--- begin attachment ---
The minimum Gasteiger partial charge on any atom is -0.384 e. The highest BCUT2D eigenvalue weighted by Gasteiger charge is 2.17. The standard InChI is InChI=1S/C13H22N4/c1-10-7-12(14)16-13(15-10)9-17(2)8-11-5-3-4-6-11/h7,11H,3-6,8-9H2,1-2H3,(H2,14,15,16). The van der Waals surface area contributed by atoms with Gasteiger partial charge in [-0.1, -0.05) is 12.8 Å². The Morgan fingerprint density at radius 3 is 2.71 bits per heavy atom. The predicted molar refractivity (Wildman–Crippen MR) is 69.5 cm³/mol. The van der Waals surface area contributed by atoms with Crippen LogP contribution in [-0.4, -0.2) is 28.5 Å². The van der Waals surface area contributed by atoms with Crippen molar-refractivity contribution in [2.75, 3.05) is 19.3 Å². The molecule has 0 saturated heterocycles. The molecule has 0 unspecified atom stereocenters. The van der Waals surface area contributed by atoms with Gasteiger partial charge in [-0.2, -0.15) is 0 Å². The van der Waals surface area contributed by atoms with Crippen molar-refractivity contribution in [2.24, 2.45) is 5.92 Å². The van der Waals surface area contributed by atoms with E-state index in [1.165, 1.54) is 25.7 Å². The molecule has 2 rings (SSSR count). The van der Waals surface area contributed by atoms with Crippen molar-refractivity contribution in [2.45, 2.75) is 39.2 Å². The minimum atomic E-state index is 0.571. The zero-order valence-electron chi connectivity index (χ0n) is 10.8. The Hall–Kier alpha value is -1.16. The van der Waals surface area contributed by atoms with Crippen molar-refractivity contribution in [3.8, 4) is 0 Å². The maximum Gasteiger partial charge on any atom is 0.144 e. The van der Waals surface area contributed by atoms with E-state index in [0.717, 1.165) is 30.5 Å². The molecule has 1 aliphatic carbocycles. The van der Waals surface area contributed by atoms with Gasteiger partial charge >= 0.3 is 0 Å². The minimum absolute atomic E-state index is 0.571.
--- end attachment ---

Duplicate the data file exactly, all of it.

The minimum Gasteiger partial charge on any atom is -0.384 e. The highest BCUT2D eigenvalue weighted by Gasteiger charge is 2.17. The standard InChI is InChI=1S/C13H22N4/c1-10-7-12(14)16-13(15-10)9-17(2)8-11-5-3-4-6-11/h7,11H,3-6,8-9H2,1-2H3,(H2,14,15,16). The van der Waals surface area contributed by atoms with Gasteiger partial charge in [-0.1, -0.05) is 12.8 Å². The Morgan fingerprint density at radius 3 is 2.71 bits per heavy atom. The predicted molar refractivity (Wildman–Crippen MR) is 69.5 cm³/mol. The van der Waals surface area contributed by atoms with Crippen LogP contribution in [-0.4, -0.2) is 28.5 Å². The van der Waals surface area contributed by atoms with Crippen molar-refractivity contribution in [2.75, 3.05) is 19.3 Å². The molecule has 0 saturated heterocycles. The molecule has 0 unspecified atom stereocenters. The van der Waals surface area contributed by atoms with Gasteiger partial charge in [-0.2, -0.15) is 0 Å². The van der Waals surface area contributed by atoms with Crippen molar-refractivity contribution in [2.24, 2.45) is 5.92 Å². The van der Waals surface area contributed by atoms with E-state index in [1.165, 1.54) is 25.7 Å². The molecule has 2 rings (SSSR count). The van der Waals surface area contributed by atoms with Crippen molar-refractivity contribution in [2.45, 2.75) is 39.2 Å². The minimum atomic E-state index is 0.571. The zero-order valence-electron chi connectivity index (χ0n) is 10.8. The Hall–Kier alpha value is -1.16. The van der Waals surface area contributed by atoms with Crippen molar-refractivity contribution in [3.8, 4) is 0 Å². The maximum Gasteiger partial charge on any atom is 0.144 e. The van der Waals surface area contributed by atoms with E-state index in [0.717, 1.165) is 30.5 Å². The molecule has 1 aliphatic carbocycles. The van der Waals surface area contributed by atoms with Gasteiger partial charge >= 0.3 is 0 Å². The minimum absolute atomic E-state index is 0.571.